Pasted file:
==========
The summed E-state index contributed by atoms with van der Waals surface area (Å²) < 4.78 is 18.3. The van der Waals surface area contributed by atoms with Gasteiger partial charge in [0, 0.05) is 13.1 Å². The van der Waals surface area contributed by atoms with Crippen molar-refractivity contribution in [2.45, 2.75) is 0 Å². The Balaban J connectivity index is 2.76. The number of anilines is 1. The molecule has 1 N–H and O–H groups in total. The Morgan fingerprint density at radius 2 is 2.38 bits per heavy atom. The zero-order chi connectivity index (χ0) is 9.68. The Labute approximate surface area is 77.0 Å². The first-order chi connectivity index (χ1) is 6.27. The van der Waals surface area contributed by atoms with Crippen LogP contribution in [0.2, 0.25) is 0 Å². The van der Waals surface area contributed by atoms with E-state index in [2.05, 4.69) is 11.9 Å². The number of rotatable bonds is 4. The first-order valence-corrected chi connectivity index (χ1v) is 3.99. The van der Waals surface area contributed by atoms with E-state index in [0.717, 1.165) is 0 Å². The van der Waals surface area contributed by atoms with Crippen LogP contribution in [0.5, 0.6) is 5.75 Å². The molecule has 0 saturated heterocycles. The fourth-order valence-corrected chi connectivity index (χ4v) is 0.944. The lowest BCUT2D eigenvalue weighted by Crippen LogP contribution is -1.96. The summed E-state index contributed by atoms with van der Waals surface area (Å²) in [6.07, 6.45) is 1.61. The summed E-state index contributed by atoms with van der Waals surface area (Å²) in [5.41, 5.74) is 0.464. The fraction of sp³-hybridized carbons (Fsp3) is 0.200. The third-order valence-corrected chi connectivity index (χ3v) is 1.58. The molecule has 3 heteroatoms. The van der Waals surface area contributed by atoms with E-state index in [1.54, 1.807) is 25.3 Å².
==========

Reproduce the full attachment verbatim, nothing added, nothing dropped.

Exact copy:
The summed E-state index contributed by atoms with van der Waals surface area (Å²) < 4.78 is 18.3. The van der Waals surface area contributed by atoms with Gasteiger partial charge in [0, 0.05) is 13.1 Å². The van der Waals surface area contributed by atoms with Crippen molar-refractivity contribution in [2.45, 2.75) is 0 Å². The Balaban J connectivity index is 2.76. The number of anilines is 1. The molecule has 1 N–H and O–H groups in total. The Morgan fingerprint density at radius 2 is 2.38 bits per heavy atom. The zero-order chi connectivity index (χ0) is 9.68. The Labute approximate surface area is 77.0 Å². The first-order chi connectivity index (χ1) is 6.27. The van der Waals surface area contributed by atoms with Crippen LogP contribution in [0.2, 0.25) is 0 Å². The van der Waals surface area contributed by atoms with E-state index in [2.05, 4.69) is 11.9 Å². The number of rotatable bonds is 4. The first-order valence-corrected chi connectivity index (χ1v) is 3.99. The van der Waals surface area contributed by atoms with E-state index in [0.717, 1.165) is 0 Å². The van der Waals surface area contributed by atoms with Crippen LogP contribution in [0.5, 0.6) is 5.75 Å². The molecule has 0 saturated heterocycles. The fourth-order valence-corrected chi connectivity index (χ4v) is 0.944. The lowest BCUT2D eigenvalue weighted by Crippen LogP contribution is -1.96. The summed E-state index contributed by atoms with van der Waals surface area (Å²) in [6.07, 6.45) is 1.61. The summed E-state index contributed by atoms with van der Waals surface area (Å²) in [5.41, 5.74) is 0.464. The fraction of sp³-hybridized carbons (Fsp3) is 0.200. The third-order valence-corrected chi connectivity index (χ3v) is 1.58. The molecule has 3 heteroatoms. The van der Waals surface area contributed by atoms with E-state index in [1.54, 1.807) is 25.3 Å².